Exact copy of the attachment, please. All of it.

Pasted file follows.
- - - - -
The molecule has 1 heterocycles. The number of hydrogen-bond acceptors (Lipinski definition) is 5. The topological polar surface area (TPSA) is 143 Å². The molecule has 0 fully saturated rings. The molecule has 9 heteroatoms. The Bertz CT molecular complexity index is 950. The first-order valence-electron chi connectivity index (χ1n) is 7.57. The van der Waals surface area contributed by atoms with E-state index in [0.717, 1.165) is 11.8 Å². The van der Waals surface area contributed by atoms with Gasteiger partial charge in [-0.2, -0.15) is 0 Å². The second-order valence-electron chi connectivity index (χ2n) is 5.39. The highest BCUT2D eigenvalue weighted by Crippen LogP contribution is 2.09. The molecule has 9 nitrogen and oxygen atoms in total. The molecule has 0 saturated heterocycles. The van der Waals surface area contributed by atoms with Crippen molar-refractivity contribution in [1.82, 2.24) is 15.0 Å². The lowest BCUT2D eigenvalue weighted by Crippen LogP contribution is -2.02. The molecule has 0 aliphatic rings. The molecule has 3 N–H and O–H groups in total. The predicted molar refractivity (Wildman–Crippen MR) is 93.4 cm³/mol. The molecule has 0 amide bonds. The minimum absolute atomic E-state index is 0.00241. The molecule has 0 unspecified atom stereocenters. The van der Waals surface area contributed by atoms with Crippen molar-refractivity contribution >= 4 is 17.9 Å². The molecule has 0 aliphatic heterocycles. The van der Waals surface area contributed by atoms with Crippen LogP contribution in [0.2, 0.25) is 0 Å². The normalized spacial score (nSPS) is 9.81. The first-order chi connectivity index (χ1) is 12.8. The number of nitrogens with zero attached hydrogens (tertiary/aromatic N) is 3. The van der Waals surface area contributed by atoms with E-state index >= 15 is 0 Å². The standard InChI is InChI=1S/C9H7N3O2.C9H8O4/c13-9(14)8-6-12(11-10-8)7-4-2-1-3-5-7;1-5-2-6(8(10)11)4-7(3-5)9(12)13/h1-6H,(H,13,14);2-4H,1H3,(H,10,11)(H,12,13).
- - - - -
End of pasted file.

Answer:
The molecule has 1 heterocycles. The number of hydrogen-bond acceptors (Lipinski definition) is 5. The topological polar surface area (TPSA) is 143 Å². The molecule has 0 fully saturated rings. The molecule has 9 heteroatoms. The Bertz CT molecular complexity index is 950. The first-order valence-electron chi connectivity index (χ1n) is 7.57. The van der Waals surface area contributed by atoms with E-state index in [0.717, 1.165) is 11.8 Å². The van der Waals surface area contributed by atoms with Gasteiger partial charge in [-0.2, -0.15) is 0 Å². The second-order valence-electron chi connectivity index (χ2n) is 5.39. The highest BCUT2D eigenvalue weighted by Crippen LogP contribution is 2.09. The molecule has 9 nitrogen and oxygen atoms in total. The molecule has 0 saturated heterocycles. The van der Waals surface area contributed by atoms with Crippen molar-refractivity contribution in [1.82, 2.24) is 15.0 Å². The lowest BCUT2D eigenvalue weighted by Crippen LogP contribution is -2.02. The molecule has 0 aliphatic rings. The molecule has 3 N–H and O–H groups in total. The predicted molar refractivity (Wildman–Crippen MR) is 93.4 cm³/mol. The molecule has 0 amide bonds. The minimum absolute atomic E-state index is 0.00241. The molecule has 0 unspecified atom stereocenters. The van der Waals surface area contributed by atoms with Crippen molar-refractivity contribution >= 4 is 17.9 Å². The molecule has 0 aliphatic heterocycles. The van der Waals surface area contributed by atoms with Crippen LogP contribution in [0.2, 0.25) is 0 Å². The normalized spacial score (nSPS) is 9.81. The first-order chi connectivity index (χ1) is 12.8. The number of nitrogens with zero attached hydrogens (tertiary/aromatic N) is 3. The van der Waals surface area contributed by atoms with E-state index >= 15 is 0 Å². The standard InChI is InChI=1S/C9H7N3O2.C9H8O4/c13-9(14)8-6-12(11-10-8)7-4-2-1-3-5-7;1-5-2-6(8(10)11)4-7(3-5)9(12)13/h1-6H,(H,13,14);2-4H,1H3,(H,10,11)(H,12,13).